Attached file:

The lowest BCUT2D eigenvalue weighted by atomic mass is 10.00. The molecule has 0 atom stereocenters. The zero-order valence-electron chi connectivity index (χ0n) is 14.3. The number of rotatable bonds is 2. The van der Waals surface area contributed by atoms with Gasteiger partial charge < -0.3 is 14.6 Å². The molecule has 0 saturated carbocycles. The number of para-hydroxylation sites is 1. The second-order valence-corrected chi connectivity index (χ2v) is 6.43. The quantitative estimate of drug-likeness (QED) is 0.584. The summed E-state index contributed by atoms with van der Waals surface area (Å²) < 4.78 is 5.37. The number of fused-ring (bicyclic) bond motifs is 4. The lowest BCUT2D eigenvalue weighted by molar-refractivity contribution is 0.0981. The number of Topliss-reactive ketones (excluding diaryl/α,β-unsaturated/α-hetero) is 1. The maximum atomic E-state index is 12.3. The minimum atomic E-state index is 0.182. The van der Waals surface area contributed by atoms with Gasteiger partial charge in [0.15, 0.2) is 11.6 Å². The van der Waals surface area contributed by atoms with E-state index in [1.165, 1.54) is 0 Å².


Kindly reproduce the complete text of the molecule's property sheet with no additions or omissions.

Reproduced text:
The lowest BCUT2D eigenvalue weighted by atomic mass is 10.00. The molecule has 0 atom stereocenters. The zero-order valence-electron chi connectivity index (χ0n) is 14.3. The number of rotatable bonds is 2. The van der Waals surface area contributed by atoms with Gasteiger partial charge < -0.3 is 14.6 Å². The molecule has 0 saturated carbocycles. The number of para-hydroxylation sites is 1. The second-order valence-corrected chi connectivity index (χ2v) is 6.43. The quantitative estimate of drug-likeness (QED) is 0.584. The summed E-state index contributed by atoms with van der Waals surface area (Å²) < 4.78 is 5.37. The number of fused-ring (bicyclic) bond motifs is 4. The lowest BCUT2D eigenvalue weighted by molar-refractivity contribution is 0.0981. The number of Topliss-reactive ketones (excluding diaryl/α,β-unsaturated/α-hetero) is 1. The maximum atomic E-state index is 12.3. The minimum atomic E-state index is 0.182. The van der Waals surface area contributed by atoms with Gasteiger partial charge in [0.15, 0.2) is 11.6 Å². The van der Waals surface area contributed by atoms with E-state index in [1.165, 1.54) is 0 Å².